Editors’ Choice

Editors’ Choice Articles

Last Stop in Oklahoma

travelers-tales By Robert Reid

An Okie expat and his 76-year-old uncle aim to summit the Black Mesa in the USA's most unlucky and unwanted rectangle.

The road’s empty and rising slightly. I lean forward in the driver’s seat and look through the windshield to the biggest skies I’ve ever seen. An immense block of sea-blue smeared in white clouds presses down on fields of cut wheat, peppered in parts with small clumps of trees, a far-off farmhouse, a wind pump. My cellphone signal’s gone, and with it my GPS, so I’m guessing. Is this it?

Warp Thread

travelers-tales By Leslie Oh

A weaving workshop on the Navajo Reservation bonds a mother and daughter and offers a lesson about how to live a balanced life.

Mom and I breathed deeply four times in the cool shadow of Table Mesa. In the distance, a worn road led southward through the Navajo Reservation and northward to Shiprock, New Mexico. The white tips of Dibe Nitsaa, Mount Hesperus, the sacred mountain of the North, whispered above. We stretched our arms into a sky as turquoise as the stone in the necklace Mom made me. Father Sky. Swollen gray clouds drifted slowly by. Then we folded ourselves in two; our fingertips brushed the red soil swirling about our feet. Mother Earth. Mom’s eyes remained closed as she inhaled one more time and brought her arms to her chest, the way she normally embraced me with all her might. I wanted to melt there but instead I stood awkwardly beside her, trying to mime a graceful pattern of arm and leg movements that resembled Tai Chi. We faced East (thinking), then South (planning), West (living), and North (wisdom).

Monks and Monkey Poop on the Mountain

travelers-tales By James Michael Dorsey

A pilgrimage gone wrong.

At first sight, the temple on the mountain seemed a folk tale come to life.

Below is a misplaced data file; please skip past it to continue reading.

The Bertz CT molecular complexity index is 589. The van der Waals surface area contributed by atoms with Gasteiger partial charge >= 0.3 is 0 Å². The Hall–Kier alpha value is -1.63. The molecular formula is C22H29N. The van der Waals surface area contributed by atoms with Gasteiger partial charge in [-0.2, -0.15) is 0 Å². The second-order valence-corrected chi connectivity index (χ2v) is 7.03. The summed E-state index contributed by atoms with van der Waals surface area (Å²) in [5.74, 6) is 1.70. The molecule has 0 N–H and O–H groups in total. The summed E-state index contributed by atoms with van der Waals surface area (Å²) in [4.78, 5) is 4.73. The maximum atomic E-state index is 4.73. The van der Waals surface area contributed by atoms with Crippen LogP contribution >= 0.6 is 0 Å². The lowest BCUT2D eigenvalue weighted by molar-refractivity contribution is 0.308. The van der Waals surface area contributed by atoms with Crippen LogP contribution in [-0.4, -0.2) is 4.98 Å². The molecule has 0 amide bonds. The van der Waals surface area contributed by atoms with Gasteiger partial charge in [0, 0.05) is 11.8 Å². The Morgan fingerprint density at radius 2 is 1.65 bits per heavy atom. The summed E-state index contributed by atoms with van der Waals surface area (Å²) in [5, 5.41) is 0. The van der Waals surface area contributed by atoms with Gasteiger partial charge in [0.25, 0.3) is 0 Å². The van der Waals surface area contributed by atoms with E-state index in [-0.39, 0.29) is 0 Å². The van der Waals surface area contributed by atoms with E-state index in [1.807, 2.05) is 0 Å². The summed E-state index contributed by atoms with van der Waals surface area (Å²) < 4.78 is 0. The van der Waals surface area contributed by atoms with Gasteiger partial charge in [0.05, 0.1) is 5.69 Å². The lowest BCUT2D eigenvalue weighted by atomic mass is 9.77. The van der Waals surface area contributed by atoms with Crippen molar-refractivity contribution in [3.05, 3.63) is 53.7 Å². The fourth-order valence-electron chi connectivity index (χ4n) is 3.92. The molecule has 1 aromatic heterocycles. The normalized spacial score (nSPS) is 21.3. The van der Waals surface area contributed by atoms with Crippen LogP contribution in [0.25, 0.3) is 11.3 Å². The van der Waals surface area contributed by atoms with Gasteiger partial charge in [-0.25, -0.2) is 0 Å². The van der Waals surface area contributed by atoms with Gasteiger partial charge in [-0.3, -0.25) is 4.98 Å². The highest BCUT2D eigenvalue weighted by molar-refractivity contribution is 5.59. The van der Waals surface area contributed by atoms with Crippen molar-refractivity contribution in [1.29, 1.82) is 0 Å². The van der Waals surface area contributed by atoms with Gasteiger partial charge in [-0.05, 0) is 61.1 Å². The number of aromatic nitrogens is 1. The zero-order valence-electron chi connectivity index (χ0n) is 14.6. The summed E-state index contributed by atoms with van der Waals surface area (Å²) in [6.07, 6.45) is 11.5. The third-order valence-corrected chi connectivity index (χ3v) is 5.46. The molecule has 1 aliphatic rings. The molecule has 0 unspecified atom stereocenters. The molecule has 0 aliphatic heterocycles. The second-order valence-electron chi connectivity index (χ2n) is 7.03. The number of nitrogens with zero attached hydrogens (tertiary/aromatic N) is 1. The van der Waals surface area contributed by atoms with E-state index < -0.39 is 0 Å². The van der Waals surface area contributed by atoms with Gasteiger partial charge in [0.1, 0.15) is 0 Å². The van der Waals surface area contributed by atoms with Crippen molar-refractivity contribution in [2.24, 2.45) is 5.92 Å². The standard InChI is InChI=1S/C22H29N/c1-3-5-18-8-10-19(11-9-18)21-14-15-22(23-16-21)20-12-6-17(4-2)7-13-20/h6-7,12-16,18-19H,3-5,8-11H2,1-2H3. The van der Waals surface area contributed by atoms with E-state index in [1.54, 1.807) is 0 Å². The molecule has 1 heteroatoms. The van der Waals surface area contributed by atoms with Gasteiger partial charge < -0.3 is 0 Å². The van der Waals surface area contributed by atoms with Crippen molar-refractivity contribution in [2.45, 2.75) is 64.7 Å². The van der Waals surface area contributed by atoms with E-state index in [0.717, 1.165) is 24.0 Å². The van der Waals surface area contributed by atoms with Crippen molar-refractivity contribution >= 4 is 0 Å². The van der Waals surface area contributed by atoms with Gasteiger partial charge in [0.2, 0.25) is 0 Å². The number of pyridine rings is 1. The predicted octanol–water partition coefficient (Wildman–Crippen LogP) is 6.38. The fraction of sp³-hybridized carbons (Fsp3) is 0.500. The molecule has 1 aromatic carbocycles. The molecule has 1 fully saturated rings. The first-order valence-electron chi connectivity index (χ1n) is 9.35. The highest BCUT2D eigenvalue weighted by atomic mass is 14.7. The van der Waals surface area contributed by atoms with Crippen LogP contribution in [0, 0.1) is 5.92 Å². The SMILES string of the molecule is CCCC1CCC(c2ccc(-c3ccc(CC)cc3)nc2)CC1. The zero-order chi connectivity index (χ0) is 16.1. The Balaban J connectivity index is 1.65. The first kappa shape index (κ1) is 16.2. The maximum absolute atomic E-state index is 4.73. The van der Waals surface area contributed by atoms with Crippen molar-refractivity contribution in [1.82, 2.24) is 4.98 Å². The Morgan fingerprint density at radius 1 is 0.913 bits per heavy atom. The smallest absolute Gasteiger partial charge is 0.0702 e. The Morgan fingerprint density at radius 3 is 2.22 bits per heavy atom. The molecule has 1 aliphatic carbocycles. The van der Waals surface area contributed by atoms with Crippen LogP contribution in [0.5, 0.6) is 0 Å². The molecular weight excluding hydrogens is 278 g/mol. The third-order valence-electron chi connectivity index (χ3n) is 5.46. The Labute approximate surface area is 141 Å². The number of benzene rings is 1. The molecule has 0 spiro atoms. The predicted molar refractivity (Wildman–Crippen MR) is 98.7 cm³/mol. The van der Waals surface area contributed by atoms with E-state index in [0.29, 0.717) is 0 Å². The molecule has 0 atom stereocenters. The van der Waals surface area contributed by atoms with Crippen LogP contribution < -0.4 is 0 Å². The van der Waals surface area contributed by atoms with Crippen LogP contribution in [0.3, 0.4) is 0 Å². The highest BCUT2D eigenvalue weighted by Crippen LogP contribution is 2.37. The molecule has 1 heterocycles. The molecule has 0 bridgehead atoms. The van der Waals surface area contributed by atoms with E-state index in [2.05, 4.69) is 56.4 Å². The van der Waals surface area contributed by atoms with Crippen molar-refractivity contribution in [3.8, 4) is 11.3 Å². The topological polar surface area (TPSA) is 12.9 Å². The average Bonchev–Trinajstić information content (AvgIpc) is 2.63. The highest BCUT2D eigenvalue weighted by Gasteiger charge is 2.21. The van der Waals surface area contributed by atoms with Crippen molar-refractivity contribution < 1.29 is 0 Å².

On my journey through Burma, the gleaming temple on the rock that guards Mount Popa had become my challenge, my grail, my pilgrimage, and there it towered above me like a finger of God pointing towards heaven.

Into Celtic Twilight

travelers-tales

By Erin Byrne

The air is the region of the invisible. —John O’Donohue, Anam Ċara: A Book of Celtic Wisdom

It is morning on the west coast of Ireland on a swath of pebbly beach with an emerald hillside and plateau off to the right. Cloudish sky, pewter water. Beyond the lapping of the waves comes a faint yet beckoning wail, like the highest note of a flute, heard by those who achieve a certain kind of quiet. A haunted sense of synchronicity surges through me: I’m home again.

In Search of a Shining Moment

travelers-tales

By Anne Sigmon

We all call barbarous anything that is contrary to our own habits. ―Michel de Montaigne, The Compete Essays

We must learn to live together as brothers or perish together as fools. ― Martin Luther King Jr., speech in St. Louis, March 22, 1964

The front page pictured a lifeless Syrian child, dusty limbs splayed in the gray rubble of Aleppo. I felt cold and lost. That poor boy might be a little brother, perhaps to one of the mischievous kids I saw roistering on the playground when I visited Aleppo in 2010, not long before war overwhelmed the city. He could be the son of the jovial grinder in the bazaar—the boy who giggled at me when I stopped to have my pocket knife sharpened.